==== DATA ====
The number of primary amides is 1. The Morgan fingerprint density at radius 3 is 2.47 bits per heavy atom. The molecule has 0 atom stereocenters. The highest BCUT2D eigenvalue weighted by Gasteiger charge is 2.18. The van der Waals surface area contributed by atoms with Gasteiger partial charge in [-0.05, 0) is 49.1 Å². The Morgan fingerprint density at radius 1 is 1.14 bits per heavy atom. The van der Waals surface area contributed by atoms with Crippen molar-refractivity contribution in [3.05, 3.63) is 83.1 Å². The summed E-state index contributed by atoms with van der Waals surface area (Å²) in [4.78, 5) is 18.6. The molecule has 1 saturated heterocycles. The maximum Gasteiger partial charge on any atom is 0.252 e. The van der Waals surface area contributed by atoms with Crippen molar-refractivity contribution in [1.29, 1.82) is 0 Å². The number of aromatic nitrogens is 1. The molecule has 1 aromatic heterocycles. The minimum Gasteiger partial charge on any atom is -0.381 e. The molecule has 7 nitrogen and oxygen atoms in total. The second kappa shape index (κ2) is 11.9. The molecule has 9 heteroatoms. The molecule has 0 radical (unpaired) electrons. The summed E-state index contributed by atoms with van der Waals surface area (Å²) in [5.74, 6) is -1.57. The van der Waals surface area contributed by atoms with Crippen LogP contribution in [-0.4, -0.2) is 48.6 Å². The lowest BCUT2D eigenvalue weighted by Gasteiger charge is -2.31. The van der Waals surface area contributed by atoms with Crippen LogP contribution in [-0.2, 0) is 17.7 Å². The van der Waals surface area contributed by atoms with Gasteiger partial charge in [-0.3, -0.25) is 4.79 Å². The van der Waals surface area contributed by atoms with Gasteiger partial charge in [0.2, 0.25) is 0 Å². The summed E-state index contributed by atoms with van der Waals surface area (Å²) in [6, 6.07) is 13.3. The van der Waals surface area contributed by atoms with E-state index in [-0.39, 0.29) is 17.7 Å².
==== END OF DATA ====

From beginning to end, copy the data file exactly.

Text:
The number of primary amides is 1. The Morgan fingerprint density at radius 3 is 2.47 bits per heavy atom. The molecule has 0 atom stereocenters. The highest BCUT2D eigenvalue weighted by Gasteiger charge is 2.18. The van der Waals surface area contributed by atoms with Gasteiger partial charge in [-0.05, 0) is 49.1 Å². The Morgan fingerprint density at radius 1 is 1.14 bits per heavy atom. The van der Waals surface area contributed by atoms with Crippen molar-refractivity contribution in [3.05, 3.63) is 83.1 Å². The summed E-state index contributed by atoms with van der Waals surface area (Å²) in [4.78, 5) is 18.6. The molecule has 1 saturated heterocycles. The maximum Gasteiger partial charge on any atom is 0.252 e. The van der Waals surface area contributed by atoms with Crippen molar-refractivity contribution in [1.29, 1.82) is 0 Å². The number of aromatic nitrogens is 1. The molecule has 1 aromatic heterocycles. The minimum Gasteiger partial charge on any atom is -0.381 e. The molecule has 7 nitrogen and oxygen atoms in total. The second kappa shape index (κ2) is 11.9. The molecule has 9 heteroatoms. The molecule has 0 radical (unpaired) electrons. The summed E-state index contributed by atoms with van der Waals surface area (Å²) in [5.74, 6) is -1.57. The van der Waals surface area contributed by atoms with Crippen LogP contribution in [-0.4, -0.2) is 48.6 Å². The lowest BCUT2D eigenvalue weighted by Gasteiger charge is -2.31. The van der Waals surface area contributed by atoms with Crippen LogP contribution in [-0.2, 0) is 17.7 Å². The van der Waals surface area contributed by atoms with Gasteiger partial charge in [-0.3, -0.25) is 4.79 Å². The van der Waals surface area contributed by atoms with Gasteiger partial charge in [0.2, 0.25) is 0 Å². The summed E-state index contributed by atoms with van der Waals surface area (Å²) in [6, 6.07) is 13.3. The van der Waals surface area contributed by atoms with E-state index in [-0.39, 0.29) is 17.7 Å².